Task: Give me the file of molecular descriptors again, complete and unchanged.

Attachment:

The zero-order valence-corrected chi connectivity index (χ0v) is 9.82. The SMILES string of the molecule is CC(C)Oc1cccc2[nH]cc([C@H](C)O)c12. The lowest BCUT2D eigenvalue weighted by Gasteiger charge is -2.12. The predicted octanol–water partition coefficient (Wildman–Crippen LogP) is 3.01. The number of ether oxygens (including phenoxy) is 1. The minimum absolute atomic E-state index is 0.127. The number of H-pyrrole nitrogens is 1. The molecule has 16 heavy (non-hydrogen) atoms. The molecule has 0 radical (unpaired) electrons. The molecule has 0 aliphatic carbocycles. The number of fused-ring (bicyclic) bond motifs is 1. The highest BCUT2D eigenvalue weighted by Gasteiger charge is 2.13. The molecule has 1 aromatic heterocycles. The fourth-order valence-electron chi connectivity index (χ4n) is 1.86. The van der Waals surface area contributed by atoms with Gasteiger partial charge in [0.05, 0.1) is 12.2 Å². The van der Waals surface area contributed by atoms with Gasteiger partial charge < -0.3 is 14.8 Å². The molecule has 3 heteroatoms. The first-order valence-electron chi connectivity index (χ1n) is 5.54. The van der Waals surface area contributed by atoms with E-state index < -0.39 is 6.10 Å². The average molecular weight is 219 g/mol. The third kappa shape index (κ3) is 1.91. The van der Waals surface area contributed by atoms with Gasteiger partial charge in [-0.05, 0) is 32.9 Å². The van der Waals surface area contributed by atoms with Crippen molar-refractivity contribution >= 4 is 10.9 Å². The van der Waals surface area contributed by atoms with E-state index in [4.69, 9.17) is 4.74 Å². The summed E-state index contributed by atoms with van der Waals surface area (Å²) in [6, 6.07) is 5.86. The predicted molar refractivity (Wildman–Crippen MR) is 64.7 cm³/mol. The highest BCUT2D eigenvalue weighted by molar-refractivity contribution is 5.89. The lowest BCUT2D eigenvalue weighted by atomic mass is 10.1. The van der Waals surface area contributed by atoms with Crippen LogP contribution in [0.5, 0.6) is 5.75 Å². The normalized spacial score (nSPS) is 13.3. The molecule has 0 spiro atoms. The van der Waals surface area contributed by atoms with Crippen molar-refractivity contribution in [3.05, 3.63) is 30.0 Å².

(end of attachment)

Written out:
The zero-order valence-corrected chi connectivity index (χ0v) is 9.82. The SMILES string of the molecule is CC(C)Oc1cccc2[nH]cc([C@H](C)O)c12. The lowest BCUT2D eigenvalue weighted by Gasteiger charge is -2.12. The predicted octanol–water partition coefficient (Wildman–Crippen LogP) is 3.01. The number of ether oxygens (including phenoxy) is 1. The minimum absolute atomic E-state index is 0.127. The number of H-pyrrole nitrogens is 1. The molecule has 16 heavy (non-hydrogen) atoms. The molecule has 0 radical (unpaired) electrons. The molecule has 0 aliphatic carbocycles. The number of fused-ring (bicyclic) bond motifs is 1. The highest BCUT2D eigenvalue weighted by Gasteiger charge is 2.13. The molecule has 1 aromatic heterocycles. The fourth-order valence-electron chi connectivity index (χ4n) is 1.86. The van der Waals surface area contributed by atoms with Gasteiger partial charge in [0.05, 0.1) is 12.2 Å². The van der Waals surface area contributed by atoms with Gasteiger partial charge < -0.3 is 14.8 Å². The molecule has 3 heteroatoms. The first-order valence-electron chi connectivity index (χ1n) is 5.54. The van der Waals surface area contributed by atoms with E-state index < -0.39 is 6.10 Å². The average molecular weight is 219 g/mol. The third kappa shape index (κ3) is 1.91. The van der Waals surface area contributed by atoms with Gasteiger partial charge in [-0.05, 0) is 32.9 Å². The van der Waals surface area contributed by atoms with Crippen molar-refractivity contribution >= 4 is 10.9 Å². The van der Waals surface area contributed by atoms with E-state index in [4.69, 9.17) is 4.74 Å². The summed E-state index contributed by atoms with van der Waals surface area (Å²) in [6, 6.07) is 5.86. The predicted molar refractivity (Wildman–Crippen MR) is 64.7 cm³/mol. The highest BCUT2D eigenvalue weighted by molar-refractivity contribution is 5.89. The lowest BCUT2D eigenvalue weighted by atomic mass is 10.1. The van der Waals surface area contributed by atoms with Crippen LogP contribution in [0.5, 0.6) is 5.75 Å². The normalized spacial score (nSPS) is 13.3. The molecule has 0 spiro atoms. The van der Waals surface area contributed by atoms with Crippen molar-refractivity contribution in [3.05, 3.63) is 30.0 Å².